Last night I took a stroll through an exciting night market that made me fall in love with Kashgar at first sight. It was unlike any other Chinese market I had seen so far, full of visitors and stalls offering food ranging from whitish cow’s lungs, to sheep’s heads and more commonplace noodles or watermelon, all under dangling light bulbs. Whether the hype was ordinary or due to the approaching end of Ramadan, I perceived a rocking festive mood and found it electrifying.
The plan, however, was to leave the next morning to Karakul lake and be back by the great Muslim festival on Sunday, when an unheard-of mass of worshippers would gather on the main square and take part in the moning prayer after which all would be free to eat even by daylight.
I met Xiefei because he was my roommate. He was a kind big-eyed fellow who talked and moved calmly. As we were both going to Karakul he proposed we went together. At the bus station we could not get tickets for the same bus, but we met again at the lake. The journey crossed a wonderful valley with impressive mountains. It was their bare rock as much as the vivid red colours that were extraordinary. For a long time the bottom of the valley was a flat expanse of gravel crossed by rivulets. This superb nature was a worthy anticipation of the legendary Karakorum Highway to Pakistan, of which this is the first leg.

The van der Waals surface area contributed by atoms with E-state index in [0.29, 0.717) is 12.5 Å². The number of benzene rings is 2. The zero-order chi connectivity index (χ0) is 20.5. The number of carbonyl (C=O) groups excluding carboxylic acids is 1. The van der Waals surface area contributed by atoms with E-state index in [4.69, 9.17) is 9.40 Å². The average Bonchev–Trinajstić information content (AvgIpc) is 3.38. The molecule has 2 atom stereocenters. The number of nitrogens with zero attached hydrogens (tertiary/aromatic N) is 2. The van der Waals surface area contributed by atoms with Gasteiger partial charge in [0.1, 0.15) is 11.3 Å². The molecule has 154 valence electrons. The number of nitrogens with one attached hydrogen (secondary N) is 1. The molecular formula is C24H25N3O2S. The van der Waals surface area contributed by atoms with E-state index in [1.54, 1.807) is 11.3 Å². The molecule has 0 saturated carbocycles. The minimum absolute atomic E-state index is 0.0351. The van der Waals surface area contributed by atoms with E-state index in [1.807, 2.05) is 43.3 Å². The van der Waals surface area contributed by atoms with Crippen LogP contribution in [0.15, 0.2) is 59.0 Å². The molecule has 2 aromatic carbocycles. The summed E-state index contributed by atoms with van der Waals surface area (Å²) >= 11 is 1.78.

We got to an artificial lake closed in by mountains that look like white sand dunes crossed by light streaks of black. This high altitude landscape was outlandish, but this was not yet Karakul. Further on, we reached the natural lake encompassed by high peaks reflecting in the still water. It was not at its best because the clouds hid the mountains, but when they were occasionally swept away by the wind, there they stood, covered in snow and towering majestically against a blue sky.
A few Chinese students also came to the lake as independent tourists. We all lodged in the various Kazakh yurts scattered along the shore. We gathered in the evening and had tea together. Later I met my real tent companions, an English and a US couple. After a bowl of soup, we realised that rain had set in and the night was getting colder and colder. I kept myself warm crushed by the overwhelming weight of the quilts. Only my nose tip became icy.